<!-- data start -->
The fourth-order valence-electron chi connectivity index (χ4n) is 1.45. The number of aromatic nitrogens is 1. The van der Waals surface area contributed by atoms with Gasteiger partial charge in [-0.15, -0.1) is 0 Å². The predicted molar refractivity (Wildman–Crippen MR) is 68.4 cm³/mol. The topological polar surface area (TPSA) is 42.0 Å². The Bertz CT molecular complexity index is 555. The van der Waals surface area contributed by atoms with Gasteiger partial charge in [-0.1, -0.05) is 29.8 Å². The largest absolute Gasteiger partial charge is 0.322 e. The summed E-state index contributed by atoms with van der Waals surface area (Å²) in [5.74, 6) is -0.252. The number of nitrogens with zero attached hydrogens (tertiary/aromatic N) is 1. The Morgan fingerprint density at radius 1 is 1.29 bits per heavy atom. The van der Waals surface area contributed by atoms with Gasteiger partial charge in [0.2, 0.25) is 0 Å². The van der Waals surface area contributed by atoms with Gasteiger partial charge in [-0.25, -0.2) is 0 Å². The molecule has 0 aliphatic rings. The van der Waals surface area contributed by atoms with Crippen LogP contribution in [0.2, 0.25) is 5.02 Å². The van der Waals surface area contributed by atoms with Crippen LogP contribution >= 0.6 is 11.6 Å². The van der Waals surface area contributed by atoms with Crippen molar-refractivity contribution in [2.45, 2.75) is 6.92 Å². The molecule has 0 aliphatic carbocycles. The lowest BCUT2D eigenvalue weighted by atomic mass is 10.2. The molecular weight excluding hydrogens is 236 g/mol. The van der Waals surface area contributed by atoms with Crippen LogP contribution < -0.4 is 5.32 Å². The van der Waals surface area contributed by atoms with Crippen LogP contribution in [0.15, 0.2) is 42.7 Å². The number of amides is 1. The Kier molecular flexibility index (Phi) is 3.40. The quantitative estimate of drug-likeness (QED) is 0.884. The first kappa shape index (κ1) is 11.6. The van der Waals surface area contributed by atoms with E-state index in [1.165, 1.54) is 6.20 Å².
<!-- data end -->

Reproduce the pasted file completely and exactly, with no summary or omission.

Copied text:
The fourth-order valence-electron chi connectivity index (χ4n) is 1.45. The number of aromatic nitrogens is 1. The van der Waals surface area contributed by atoms with Gasteiger partial charge in [-0.15, -0.1) is 0 Å². The predicted molar refractivity (Wildman–Crippen MR) is 68.4 cm³/mol. The topological polar surface area (TPSA) is 42.0 Å². The Bertz CT molecular complexity index is 555. The van der Waals surface area contributed by atoms with Gasteiger partial charge in [-0.1, -0.05) is 29.8 Å². The largest absolute Gasteiger partial charge is 0.322 e. The summed E-state index contributed by atoms with van der Waals surface area (Å²) in [5.74, 6) is -0.252. The number of nitrogens with zero attached hydrogens (tertiary/aromatic N) is 1. The Morgan fingerprint density at radius 1 is 1.29 bits per heavy atom. The van der Waals surface area contributed by atoms with Gasteiger partial charge in [0.2, 0.25) is 0 Å². The van der Waals surface area contributed by atoms with Gasteiger partial charge in [-0.25, -0.2) is 0 Å². The molecule has 0 aliphatic rings. The van der Waals surface area contributed by atoms with Crippen LogP contribution in [0.2, 0.25) is 5.02 Å². The van der Waals surface area contributed by atoms with Crippen LogP contribution >= 0.6 is 11.6 Å². The van der Waals surface area contributed by atoms with Crippen molar-refractivity contribution in [2.45, 2.75) is 6.92 Å². The molecule has 0 aliphatic carbocycles. The lowest BCUT2D eigenvalue weighted by atomic mass is 10.2. The molecular weight excluding hydrogens is 236 g/mol. The van der Waals surface area contributed by atoms with Crippen LogP contribution < -0.4 is 5.32 Å². The van der Waals surface area contributed by atoms with Crippen LogP contribution in [0.15, 0.2) is 42.7 Å². The number of amides is 1. The Kier molecular flexibility index (Phi) is 3.40. The quantitative estimate of drug-likeness (QED) is 0.884. The first kappa shape index (κ1) is 11.6. The van der Waals surface area contributed by atoms with E-state index in [1.165, 1.54) is 6.20 Å².